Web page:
“Many of our graduates will be leaders in policy arenas, and all of our graduates will need to solve problems and work on teams,” said M. Elizabeth Magill, dean of Stanford Law School. “What better place than Stanford, with its focus on interdisciplinary study and solving real-world problems, to practice these important skills?”

In keeping with Stanford’s interdisciplinary nature, about half of the practicums include students from other disciplines than law on campus.

Faculty and students work in small practicum teams – the average student-faculty ratio is 3:1 – so they can customize their policy analysis to the specific needs of each client and issue.

As such, it represents an opportunity for students to engage directly with clients and produce tangible results. Clients include the U.S. Department of State, the U.S. Treasury Department, the U.S. Copyright Office and Register of Copyrights, and the White House Council on Environmental Quality.

Wildlife trafficking

In another Stanford Law and Policy Lab practicum, students produced recommendations that helped the Obama administration develop an effective implementation plan for addressing the U.S. role in combatting the wildlife trafficking crisis. (Read more about it in this 2014 Stanford Report story.)

Led by David J. Hayes, a visiting distinguished lecturer at the Stanford Law School, the wildlife trafficking practicum focused on how the U.S. government could approach the slaughter of tens of thousands of elephants and rhinos in Africa, and the illegal sales of ivory and rhino horn in the United States and other nations which are fueling the killings.

Hayes said, “The U.S. government adopted many of the specific recommendations made by the students’ 69-page submission in the official wildlife trafficking implementation plan that the White House released on Feb. 11 of this year.”

Law student Laura Sullivan said the experience gave students a bridge between the academic and policymaking worlds.

“I learned how to think like a policymaker,” she said, “how to frame and present the issues in a way that will maximize utility, and how to tailor my writing for the intended audience.”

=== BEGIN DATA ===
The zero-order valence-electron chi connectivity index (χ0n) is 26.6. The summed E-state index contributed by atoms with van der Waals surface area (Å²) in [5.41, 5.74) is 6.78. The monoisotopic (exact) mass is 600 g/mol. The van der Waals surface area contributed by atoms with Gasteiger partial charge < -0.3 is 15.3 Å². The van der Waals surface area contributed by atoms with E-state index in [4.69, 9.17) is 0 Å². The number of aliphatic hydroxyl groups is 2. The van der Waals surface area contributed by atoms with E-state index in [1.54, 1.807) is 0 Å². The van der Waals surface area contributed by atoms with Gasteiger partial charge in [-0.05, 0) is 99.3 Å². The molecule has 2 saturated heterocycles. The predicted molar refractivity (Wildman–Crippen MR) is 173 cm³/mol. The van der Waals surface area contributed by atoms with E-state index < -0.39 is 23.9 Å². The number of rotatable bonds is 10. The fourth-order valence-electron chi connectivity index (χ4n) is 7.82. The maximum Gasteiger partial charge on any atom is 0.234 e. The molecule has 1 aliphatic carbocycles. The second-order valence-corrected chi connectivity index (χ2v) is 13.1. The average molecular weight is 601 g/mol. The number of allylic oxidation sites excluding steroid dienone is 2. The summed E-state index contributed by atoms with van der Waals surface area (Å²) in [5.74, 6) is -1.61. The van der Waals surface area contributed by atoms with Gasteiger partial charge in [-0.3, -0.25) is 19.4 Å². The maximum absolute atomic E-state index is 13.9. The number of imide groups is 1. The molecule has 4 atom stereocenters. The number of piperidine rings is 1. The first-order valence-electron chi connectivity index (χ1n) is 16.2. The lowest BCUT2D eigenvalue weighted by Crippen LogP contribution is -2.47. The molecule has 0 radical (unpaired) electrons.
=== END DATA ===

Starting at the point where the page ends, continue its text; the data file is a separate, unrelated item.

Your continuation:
Stanford Law School Mourns Loss of Professor Emeritus William Cohen

William Cohen, the C. Wendell and Edith M. Carlsmith Professor of Law, Emeritus at Stanford Law School, died April 11 at age 81 after living with Parkinson’s disease for many years.

William Cohen

Professor Emeritus William Cohen

After earning his law degree at the University of California at Los Angeles (UCLA) in 1956, Professor Cohen clerked for U.S. Supreme Court Justice William O. Douglas, whom Cohen later praised for his “easy, fluid writing style” and his “uncanny knack of putting his finger on the essential issue of a confusing and difficult problem.” When Cohen left Justice Douglas’s chambers to begin his teaching career at the University of Minnesota Law School, he was just 24 years old. Later he taught at the UCLA School of Law and Stanford Law School, where he retired in 1999.

Professor Cohen devoted more than five decades to the study and teaching of constitutional law. He wrote or co-wrote five books (some of which appeared in multiple editions), as well as dozens of articles and essays. In his writing he borrowed Justice Douglas’ simple, lucid style, often inflected by Professor Cohen’s wry wit. As a specialist in constitutional law, Cohen was unafraid to chide the Supreme Court for entangling the law in irrational distinctions that “added one more layer of tar to the analytical highway.”

His casebook on constitutional law, coauthored with Jonathan Varat and Vikram Amar and now in its 14th edition, has given generations of law students a clear path through the court’s doctrinal thickets. A reviewer wrote that he had “not yet seen a more complete book, one that is better written and more readable, as carefully planned and edited . . . and as student-friendly.”

Professor Cohen joined the Stanford Law School faculty in 1970, where he became a storied instructor of constitutional law, federal jurisdiction and torts. He often was seen sparring with his great friend and fellow constitutional law theorist, Gerald Gunther. Their friendship endured so long, as Cohen wrote in a tribute after Gunther’s death in 2002, that “Gerry and I had each come to know what the other would say” and carried on their doctrinal debates in well-worn half-sentences. In those debates Professor Cohen always took the more liberal part, championing broad protections for civil liberties in the jurisprudential tradition of his mentor, Justice Douglas.

Professor Cohen was also a visiting faculty member at Arizona State University, Magdalen College Oxford and the European University in Florence, Italy.

His first wife, Betty, predeceased him, as did his son, David Cohen. He is survived by two daughters from that marriage, Barbara Miron and Rebecca Cohen Porter (Bruce Porter), as well as Nancy Mahoney Cohen, whom he married in 1976; their daughter is Margaret Cohen Radu (Gabriel Radu). He also leaves two grandsons, James Badia (Adina Badia) and Nico Radu, and two great grandsons, Jackson and Marcus Badia; two brothers, Henry and Phillip Cohen; and a sister, Miriam Goldberg. His caregiver, Kato Tonga, has become a treasured part of his family. He lived in Palo Alto.

Donations may be made to the Palo Alto Family YMCA or All Saints Episcopal Church Palo Alto.  A memorial service will be held at 3 p.m. on April 29 at All Saints Episcopal Church, 555 Waverley St., Palo Alto, Calif.

Daphne Keller to Direct Intermediary Liability Project at Stanford’s Center for Internet and Society

This announcement comes from Stanford’s Center for Internet and Society.